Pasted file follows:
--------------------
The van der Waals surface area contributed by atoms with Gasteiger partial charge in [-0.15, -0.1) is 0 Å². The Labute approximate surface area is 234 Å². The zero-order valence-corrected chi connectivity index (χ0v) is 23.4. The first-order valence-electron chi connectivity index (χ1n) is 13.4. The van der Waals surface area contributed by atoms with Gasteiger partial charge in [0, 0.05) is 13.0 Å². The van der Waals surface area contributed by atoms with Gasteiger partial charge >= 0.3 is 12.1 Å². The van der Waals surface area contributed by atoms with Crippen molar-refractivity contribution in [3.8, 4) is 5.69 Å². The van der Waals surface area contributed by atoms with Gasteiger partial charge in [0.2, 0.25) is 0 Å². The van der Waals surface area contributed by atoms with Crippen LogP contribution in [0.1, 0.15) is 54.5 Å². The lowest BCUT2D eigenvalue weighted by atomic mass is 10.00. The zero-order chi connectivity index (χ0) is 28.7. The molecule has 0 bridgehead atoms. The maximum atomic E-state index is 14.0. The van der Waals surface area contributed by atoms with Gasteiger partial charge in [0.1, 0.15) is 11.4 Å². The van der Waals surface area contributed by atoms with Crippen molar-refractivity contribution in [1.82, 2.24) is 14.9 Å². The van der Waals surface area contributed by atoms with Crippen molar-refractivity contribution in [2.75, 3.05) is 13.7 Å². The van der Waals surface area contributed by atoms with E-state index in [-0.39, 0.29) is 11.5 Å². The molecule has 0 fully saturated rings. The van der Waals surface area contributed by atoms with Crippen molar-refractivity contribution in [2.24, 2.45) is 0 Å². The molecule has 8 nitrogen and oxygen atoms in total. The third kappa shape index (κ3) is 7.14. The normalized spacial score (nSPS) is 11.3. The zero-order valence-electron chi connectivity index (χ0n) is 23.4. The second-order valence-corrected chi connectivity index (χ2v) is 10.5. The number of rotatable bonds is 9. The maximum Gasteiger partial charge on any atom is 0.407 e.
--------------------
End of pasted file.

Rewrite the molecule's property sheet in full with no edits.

The van der Waals surface area contributed by atoms with Gasteiger partial charge in [-0.15, -0.1) is 0 Å². The Labute approximate surface area is 234 Å². The zero-order valence-corrected chi connectivity index (χ0v) is 23.4. The first-order valence-electron chi connectivity index (χ1n) is 13.4. The van der Waals surface area contributed by atoms with Gasteiger partial charge in [0, 0.05) is 13.0 Å². The van der Waals surface area contributed by atoms with Gasteiger partial charge >= 0.3 is 12.1 Å². The van der Waals surface area contributed by atoms with Crippen molar-refractivity contribution in [3.8, 4) is 5.69 Å². The van der Waals surface area contributed by atoms with Gasteiger partial charge in [0.2, 0.25) is 0 Å². The van der Waals surface area contributed by atoms with Crippen LogP contribution in [0.1, 0.15) is 54.5 Å². The lowest BCUT2D eigenvalue weighted by atomic mass is 10.00. The zero-order chi connectivity index (χ0) is 28.7. The molecule has 0 bridgehead atoms. The maximum atomic E-state index is 14.0. The van der Waals surface area contributed by atoms with Gasteiger partial charge in [0.1, 0.15) is 11.4 Å². The van der Waals surface area contributed by atoms with Crippen molar-refractivity contribution in [1.82, 2.24) is 14.9 Å². The van der Waals surface area contributed by atoms with Crippen molar-refractivity contribution in [2.75, 3.05) is 13.7 Å². The van der Waals surface area contributed by atoms with E-state index in [-0.39, 0.29) is 11.5 Å². The molecule has 0 fully saturated rings. The van der Waals surface area contributed by atoms with Crippen molar-refractivity contribution in [2.24, 2.45) is 0 Å². The molecule has 8 nitrogen and oxygen atoms in total. The third kappa shape index (κ3) is 7.14. The normalized spacial score (nSPS) is 11.3. The zero-order valence-electron chi connectivity index (χ0n) is 23.4. The second-order valence-corrected chi connectivity index (χ2v) is 10.5. The number of rotatable bonds is 9. The maximum Gasteiger partial charge on any atom is 0.407 e.